Thursday, April 12, 2018

Democrats Target NC General Assembly Seats--But How Big A "Wave" Might Be Needed in November?

This week, the North Carolina Democratic Party released a "target list" of General Assembly districts for the fall general election. And while much has been made about an impending "blue wave" that can benefit Democrats and put Republicans on defense, the measurements for estimating the size of the wave is, at best, any pundit's guess at this point in the mid-term cycle.

One aspect that could give some clues as to the potential size of a "blue wave" is a baseline relationship between President Trump's performance in a legislative district and how it corresponds to the performance of the Republican candidate in the same legislative district. If the mid-terms are a referendum on the president's popularity (or lack thereof), using presidential performance as the baseline for a legislative district could give a sense of what Democrats would need to overcome the Republican-leanings of a district.

As I noted in a previous post, the relationship between Trump's performance and a GOP candidate's performance is pretty strong in North Carolina--partly meaning that Old North State voters aren't the "split ticket voters" that they once were.

So, as an example, in the 2016 election, one could graph President Trump's vote performance within the 13 congressional districts against each GOP congressional candidate's performance to see how close a relationship the Trump district vote was to the congressional candidate's vote:




The 13th Congressional District Republican candidate, Ted Budd, garnered 56 percent of the vote, while Donald Trump received 53 percent of the vote in the same district. In the 9th Congressional District, Robert Pittenger received 58 percent of the vote, while Trump received 54 percent in the 9th district. Taken together, the relationship (through a simple linear regression analysis) between the Trump vote to the GOP candidate's vote gives an adjusted R-squared value of 0.976, meaning that the Trump vote explains 97.6 percent of the GOP congressional candidate's vote--a seemingly high and powerful relationship.

Taking this same approach to North Carolina's state senate and state house districts, a high relationship exists between these legislative district's vote for Trump and the vote for the GOP candidate. First, the state senate:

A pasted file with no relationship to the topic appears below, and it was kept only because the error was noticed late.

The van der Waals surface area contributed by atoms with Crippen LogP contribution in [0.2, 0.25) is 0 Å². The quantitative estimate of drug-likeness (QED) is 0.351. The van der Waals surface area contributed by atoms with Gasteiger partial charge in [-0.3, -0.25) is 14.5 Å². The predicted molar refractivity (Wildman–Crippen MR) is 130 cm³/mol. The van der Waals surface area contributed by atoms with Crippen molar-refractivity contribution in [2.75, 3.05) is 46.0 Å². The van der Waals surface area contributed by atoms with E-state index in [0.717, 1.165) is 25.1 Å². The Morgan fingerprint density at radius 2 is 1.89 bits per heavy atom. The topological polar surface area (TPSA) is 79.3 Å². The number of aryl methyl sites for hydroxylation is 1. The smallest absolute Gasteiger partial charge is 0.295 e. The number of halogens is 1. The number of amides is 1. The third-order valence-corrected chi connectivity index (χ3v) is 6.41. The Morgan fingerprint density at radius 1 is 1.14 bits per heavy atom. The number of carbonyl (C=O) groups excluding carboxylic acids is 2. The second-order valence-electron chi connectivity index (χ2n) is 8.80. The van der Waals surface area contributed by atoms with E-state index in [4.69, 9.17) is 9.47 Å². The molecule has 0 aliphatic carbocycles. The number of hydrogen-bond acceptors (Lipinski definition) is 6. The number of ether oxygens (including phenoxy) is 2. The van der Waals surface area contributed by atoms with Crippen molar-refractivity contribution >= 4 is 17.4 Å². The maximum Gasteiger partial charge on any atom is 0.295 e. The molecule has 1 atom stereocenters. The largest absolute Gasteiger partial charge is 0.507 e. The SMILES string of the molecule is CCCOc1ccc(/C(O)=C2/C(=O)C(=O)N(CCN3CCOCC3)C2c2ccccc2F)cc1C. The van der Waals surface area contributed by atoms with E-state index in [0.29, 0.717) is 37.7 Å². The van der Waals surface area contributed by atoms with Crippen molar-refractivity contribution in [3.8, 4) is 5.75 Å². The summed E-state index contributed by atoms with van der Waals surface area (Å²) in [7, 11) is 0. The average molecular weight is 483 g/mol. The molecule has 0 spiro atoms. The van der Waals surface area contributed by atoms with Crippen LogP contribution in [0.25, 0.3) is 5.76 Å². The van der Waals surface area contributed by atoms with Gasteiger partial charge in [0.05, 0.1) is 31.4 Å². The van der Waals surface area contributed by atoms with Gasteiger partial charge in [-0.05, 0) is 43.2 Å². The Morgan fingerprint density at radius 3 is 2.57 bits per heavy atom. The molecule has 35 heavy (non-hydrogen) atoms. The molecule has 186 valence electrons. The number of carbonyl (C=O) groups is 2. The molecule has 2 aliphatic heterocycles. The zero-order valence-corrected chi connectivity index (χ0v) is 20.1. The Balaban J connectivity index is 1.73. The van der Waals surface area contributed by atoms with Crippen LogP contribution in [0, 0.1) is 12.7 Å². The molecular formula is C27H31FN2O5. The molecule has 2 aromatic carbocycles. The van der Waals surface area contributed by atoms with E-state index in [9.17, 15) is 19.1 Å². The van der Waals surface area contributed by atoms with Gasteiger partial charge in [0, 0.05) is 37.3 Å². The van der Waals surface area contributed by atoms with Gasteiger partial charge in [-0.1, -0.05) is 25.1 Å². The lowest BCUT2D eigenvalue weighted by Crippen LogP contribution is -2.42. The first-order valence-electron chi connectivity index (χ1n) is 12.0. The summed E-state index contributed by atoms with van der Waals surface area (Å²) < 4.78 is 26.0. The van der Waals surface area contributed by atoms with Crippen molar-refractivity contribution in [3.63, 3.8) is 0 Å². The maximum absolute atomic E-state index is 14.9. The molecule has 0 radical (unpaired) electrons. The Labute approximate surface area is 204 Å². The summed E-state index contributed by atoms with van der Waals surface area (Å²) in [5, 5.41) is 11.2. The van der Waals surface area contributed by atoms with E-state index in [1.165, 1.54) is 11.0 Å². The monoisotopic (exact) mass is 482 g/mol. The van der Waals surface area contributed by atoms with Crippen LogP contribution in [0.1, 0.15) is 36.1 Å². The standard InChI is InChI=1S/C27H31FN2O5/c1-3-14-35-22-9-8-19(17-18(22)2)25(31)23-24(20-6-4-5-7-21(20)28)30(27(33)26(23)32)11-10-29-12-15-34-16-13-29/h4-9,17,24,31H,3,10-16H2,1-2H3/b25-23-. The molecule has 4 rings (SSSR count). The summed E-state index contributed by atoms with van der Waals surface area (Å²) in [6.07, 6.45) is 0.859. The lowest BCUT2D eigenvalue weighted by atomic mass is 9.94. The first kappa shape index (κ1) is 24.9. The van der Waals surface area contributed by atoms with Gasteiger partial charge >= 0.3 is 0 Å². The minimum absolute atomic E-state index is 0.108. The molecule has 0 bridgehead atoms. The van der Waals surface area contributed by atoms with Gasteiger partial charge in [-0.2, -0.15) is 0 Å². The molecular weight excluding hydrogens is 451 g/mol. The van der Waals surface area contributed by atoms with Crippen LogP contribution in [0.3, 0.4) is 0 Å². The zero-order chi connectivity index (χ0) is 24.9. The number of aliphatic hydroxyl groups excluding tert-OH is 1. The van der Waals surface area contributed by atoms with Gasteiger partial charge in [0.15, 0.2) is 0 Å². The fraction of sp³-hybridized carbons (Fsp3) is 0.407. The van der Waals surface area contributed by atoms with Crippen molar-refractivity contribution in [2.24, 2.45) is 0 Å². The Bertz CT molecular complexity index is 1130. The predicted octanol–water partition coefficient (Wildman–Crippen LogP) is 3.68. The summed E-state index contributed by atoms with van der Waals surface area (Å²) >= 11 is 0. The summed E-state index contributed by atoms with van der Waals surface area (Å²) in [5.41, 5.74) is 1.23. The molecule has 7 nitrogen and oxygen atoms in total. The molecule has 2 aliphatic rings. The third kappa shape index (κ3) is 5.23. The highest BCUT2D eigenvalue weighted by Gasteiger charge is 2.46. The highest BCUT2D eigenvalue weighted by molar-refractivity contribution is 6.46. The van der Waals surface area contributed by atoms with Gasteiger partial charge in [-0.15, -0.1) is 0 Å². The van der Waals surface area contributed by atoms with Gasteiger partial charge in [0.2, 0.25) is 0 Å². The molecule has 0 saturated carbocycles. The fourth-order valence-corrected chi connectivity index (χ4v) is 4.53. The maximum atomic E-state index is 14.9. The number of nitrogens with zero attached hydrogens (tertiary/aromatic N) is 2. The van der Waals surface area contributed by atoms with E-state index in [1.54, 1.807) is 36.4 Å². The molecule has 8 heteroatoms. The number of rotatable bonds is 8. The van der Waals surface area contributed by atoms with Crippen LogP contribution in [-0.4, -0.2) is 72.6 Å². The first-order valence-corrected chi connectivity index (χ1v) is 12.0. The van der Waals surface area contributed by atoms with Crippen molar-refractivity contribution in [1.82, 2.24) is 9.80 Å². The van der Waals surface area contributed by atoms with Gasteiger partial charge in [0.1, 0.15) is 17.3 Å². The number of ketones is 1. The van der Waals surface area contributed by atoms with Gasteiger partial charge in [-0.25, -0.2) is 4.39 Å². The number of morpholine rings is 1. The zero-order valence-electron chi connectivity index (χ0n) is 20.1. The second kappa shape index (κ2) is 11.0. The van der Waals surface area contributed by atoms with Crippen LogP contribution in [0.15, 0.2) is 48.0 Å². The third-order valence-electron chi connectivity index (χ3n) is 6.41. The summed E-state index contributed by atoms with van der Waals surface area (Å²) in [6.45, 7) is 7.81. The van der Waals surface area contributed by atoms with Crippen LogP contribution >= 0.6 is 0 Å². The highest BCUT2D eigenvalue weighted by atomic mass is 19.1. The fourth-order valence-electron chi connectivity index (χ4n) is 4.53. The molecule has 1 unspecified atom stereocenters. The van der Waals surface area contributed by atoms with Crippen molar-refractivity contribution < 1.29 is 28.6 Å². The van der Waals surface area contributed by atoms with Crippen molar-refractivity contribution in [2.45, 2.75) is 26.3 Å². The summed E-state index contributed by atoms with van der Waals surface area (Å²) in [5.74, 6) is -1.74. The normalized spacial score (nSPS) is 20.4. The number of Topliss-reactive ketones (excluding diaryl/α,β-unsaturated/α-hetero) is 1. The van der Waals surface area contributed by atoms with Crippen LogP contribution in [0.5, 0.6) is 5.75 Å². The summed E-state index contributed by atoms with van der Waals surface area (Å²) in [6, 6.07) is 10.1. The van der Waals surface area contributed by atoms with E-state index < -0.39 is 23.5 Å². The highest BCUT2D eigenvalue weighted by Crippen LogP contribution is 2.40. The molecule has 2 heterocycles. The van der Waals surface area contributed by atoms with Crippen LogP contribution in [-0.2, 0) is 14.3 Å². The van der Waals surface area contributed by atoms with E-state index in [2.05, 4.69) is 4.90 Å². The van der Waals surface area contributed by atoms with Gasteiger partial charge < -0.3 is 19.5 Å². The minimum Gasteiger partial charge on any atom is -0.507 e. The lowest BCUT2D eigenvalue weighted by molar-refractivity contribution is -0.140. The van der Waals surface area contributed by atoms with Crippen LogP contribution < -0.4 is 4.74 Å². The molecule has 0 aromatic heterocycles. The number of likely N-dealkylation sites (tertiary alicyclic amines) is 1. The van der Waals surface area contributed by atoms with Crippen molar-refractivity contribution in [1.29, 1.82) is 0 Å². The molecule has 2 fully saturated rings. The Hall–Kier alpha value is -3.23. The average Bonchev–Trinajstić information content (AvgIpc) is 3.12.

For state senate Republican candidates, the Trump vote in the district explains 95.1 percent (based on a simple linear regression analysis) of the vote for the GOP candidate.

In the state house, the relationship is slightly lower than in the congressional and state senate districts:



The adjusted R-squared value for state house GOP candidates was 0.82, meaning that eighty-two percent of the state house Republican candidate's vote can be explained by the district's Trump vote.*

Taking this relationship between the Trump and Republican candidates' votes, one could use the Trump vote in the district as a potential "proxy" for how Republicans might perform in a district.

Of course, North Carolina's legislative districts have changed, some quite considerably, due to various court challenges. But in taking the presidential vote within the new districts, we could analyze how many districts might be at risk if the president drags his party's candidates down.

For both chambers in the General Assembly, I took the presidential performances in the state house and senate and looked at how many districts would fall into the following categories:

  • those Republican districts where Trump performed under 45 percent (meaning, this should be a district that Democrats can easily pick up); 
  • districts where Trump performed between 45 and 50 percent (again, likely pick-up districts for the Democrats); 
  • districts where Trump performed between 50 and 55 percent (likely competitive districts); and, 
  • districts where Trump performed greater than 55 percent (likely safe districts for Republicans).

For both chambers, I ran four different "scenarios":

  • first, the 2016 Trump vote performance in the 2016-drawn districts, to serve as a baseline; 
  • second, the 2016 Trump vote performance in the 2018-drawn districts, to serve as a current comparison; 
  • third, a "wave" of negative 5 percentage points against Trump's 2016 vote performance in the district (meaning, if Trump received 55 percent of the vote in 2016 and a "wave" of 5 points moved against the president, the new Trump performance would be 50 percent); and,
  • a "wave/tsunami" like scenario of negative 8 percentage point move against Trump's 2016 vote performance in the district. 

Then, I classified the districts based on the above < 45%; 45-50%; 50-55%; and > 55% categories.

First, the state senate with 35 Republican seats, which had a strong relationship between Trump's vote and the Republican candidate in the districts: